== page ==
Cortex Off, Consciousness Off
This dramatic reduction in brain activity after loss of consciousness is scarcely surprising. The link between consciousness and this organ is tight, as expressed in the adage “No brain: never mind!” Yet neuroscientists are trying to track the footprints of consciousness to its actual lair. Which region in the cortex, the thalamus or elsewhere is essential to be conscious at all? Consider the following two experiments.
Twenty-five patients with Parkinson's disease were anesthetized with propofol or sevoflurane while the electrical activity of both the cortex and thalamus was monitored by a group under François Gouin of the Timone University Hospital Center at the University of the Mediterranean in Marseille, France. Their neocortex was monitored by a conventional electroencephalographic (EEG) electrode placed on the scalp on top of the head, whereas thalamic activity was recorded by an electrode implanted deep inside the brain in the subthalamic nucleus. This electrode stimulates the brain to alleviate the shaking that is the hallmark of Parkinson's. Experimenters assessed consciousness by tapping patients on the shoulder and asking them every 20 seconds to open their eyes.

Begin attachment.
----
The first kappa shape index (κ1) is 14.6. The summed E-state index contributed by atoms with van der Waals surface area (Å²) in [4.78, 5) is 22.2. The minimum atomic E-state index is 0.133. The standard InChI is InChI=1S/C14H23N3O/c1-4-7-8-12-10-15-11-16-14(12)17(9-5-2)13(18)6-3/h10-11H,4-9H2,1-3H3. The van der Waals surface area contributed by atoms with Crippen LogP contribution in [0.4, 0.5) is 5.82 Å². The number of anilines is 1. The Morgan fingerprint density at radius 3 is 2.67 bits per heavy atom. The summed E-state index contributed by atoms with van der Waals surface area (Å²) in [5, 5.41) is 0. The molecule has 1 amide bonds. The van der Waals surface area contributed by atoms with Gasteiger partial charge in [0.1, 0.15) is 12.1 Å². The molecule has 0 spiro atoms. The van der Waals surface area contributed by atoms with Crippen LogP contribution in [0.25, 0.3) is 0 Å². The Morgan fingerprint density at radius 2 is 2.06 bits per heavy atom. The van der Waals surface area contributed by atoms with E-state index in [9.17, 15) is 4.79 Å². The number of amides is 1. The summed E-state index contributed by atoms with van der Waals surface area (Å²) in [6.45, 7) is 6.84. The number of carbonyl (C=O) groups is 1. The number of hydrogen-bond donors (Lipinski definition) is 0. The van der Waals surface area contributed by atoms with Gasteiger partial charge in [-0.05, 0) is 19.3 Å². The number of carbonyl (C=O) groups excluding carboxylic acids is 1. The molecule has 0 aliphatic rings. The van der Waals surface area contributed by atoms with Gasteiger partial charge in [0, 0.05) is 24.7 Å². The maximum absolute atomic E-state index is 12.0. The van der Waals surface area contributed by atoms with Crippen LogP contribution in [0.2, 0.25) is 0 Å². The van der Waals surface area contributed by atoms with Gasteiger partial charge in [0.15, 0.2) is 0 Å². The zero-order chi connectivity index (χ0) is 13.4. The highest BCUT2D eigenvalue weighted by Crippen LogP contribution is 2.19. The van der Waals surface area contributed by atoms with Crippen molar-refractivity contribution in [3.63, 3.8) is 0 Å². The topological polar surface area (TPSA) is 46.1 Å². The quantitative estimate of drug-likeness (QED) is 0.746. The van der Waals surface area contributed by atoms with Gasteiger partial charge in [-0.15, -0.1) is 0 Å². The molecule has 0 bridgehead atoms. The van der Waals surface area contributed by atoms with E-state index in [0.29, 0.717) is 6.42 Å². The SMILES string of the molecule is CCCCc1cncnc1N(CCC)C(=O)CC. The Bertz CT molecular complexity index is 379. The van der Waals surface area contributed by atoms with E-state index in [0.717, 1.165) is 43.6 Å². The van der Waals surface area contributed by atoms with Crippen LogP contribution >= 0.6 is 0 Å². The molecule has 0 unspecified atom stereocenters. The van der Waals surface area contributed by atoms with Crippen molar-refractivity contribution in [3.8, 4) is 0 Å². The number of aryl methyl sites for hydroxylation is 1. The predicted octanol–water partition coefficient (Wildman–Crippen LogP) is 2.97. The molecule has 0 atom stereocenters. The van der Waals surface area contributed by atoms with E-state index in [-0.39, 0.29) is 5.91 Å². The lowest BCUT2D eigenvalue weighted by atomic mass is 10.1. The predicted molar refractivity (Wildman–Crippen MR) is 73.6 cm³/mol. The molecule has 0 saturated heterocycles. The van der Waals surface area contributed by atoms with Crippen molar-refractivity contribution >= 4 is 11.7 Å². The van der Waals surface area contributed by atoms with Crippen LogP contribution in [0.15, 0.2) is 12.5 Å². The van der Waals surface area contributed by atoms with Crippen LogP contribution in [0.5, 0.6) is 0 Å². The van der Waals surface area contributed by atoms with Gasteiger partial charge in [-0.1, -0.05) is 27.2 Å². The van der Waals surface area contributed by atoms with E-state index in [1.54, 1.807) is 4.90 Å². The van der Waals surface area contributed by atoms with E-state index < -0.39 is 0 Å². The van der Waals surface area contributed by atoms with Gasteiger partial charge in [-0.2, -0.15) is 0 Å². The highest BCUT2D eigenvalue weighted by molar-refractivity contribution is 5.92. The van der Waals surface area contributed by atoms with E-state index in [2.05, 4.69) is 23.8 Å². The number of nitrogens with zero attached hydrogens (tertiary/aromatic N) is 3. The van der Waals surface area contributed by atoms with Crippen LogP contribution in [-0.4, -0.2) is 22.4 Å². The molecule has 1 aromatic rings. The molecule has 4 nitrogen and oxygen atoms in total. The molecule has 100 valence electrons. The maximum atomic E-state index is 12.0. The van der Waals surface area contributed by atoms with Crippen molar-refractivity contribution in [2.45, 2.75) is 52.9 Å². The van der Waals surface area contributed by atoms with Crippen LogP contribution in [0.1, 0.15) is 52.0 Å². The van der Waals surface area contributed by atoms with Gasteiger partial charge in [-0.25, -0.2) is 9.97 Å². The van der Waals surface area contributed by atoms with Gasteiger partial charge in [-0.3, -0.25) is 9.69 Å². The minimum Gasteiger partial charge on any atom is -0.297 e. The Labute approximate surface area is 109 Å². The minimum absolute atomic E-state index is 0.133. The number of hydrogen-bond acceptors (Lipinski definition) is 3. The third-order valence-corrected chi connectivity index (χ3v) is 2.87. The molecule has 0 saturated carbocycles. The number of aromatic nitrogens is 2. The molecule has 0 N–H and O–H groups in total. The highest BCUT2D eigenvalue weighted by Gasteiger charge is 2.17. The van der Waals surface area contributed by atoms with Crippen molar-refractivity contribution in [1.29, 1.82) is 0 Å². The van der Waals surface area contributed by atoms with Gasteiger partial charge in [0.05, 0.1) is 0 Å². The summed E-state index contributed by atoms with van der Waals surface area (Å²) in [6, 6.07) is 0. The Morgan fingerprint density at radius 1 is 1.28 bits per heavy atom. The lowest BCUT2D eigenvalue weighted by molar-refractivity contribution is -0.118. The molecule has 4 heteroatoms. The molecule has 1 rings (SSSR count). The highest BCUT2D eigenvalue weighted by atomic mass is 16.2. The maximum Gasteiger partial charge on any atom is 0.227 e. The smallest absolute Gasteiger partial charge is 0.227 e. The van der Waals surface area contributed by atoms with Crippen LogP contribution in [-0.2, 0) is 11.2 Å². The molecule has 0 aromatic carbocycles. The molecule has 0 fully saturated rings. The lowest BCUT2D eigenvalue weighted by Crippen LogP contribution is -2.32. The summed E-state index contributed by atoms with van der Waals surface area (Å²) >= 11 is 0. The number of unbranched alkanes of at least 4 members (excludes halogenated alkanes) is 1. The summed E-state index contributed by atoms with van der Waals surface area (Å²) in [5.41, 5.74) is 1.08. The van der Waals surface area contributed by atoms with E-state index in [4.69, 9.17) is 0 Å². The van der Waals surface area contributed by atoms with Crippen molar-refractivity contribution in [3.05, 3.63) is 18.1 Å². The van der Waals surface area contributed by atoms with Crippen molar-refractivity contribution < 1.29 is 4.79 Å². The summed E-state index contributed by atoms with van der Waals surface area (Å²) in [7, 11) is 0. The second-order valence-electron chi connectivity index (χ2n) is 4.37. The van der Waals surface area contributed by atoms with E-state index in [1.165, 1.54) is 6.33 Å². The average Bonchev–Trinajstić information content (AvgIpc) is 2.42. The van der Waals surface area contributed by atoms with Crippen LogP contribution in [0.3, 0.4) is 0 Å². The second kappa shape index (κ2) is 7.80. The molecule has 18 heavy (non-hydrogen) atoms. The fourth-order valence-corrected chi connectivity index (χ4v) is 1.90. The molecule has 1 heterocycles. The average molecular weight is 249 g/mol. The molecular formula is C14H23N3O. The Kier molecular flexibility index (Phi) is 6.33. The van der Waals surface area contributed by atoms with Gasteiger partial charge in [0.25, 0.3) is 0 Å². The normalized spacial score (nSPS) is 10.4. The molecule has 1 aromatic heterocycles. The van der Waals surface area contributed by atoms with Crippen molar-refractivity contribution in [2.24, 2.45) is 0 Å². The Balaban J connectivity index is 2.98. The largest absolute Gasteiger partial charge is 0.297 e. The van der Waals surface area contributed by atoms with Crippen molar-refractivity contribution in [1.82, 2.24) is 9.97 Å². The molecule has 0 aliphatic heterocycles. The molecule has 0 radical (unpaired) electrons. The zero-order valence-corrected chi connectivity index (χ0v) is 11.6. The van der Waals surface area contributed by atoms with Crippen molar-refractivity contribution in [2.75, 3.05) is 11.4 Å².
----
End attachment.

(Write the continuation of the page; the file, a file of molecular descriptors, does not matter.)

When consciousness was lost after anesthesia was initiated—that is, when the patients no longer opened their eyes following the command—the cortical EEG changed dramatically, switching from low amplitude and irregular activity into readings dominated by large and slow brain waves that occur about once every second. Such so-called delta band activity is characteristic of deep sleep. Furthermore, the complexity of the cortical EEG signal decreased significantly when patients stopped responding. None of these changes occurs in the thalamic electrode at the time that consciousness is lost.
Indeed, it is only several minutes later that the thalamic voltage signal matches that of the cortex. The data—consistent for two quite different anesthetic agents, one injected and the other one inhaled—argue that the drivers for the loss of consciousness are parts (or all) of the neocortex and that the thalamus follows.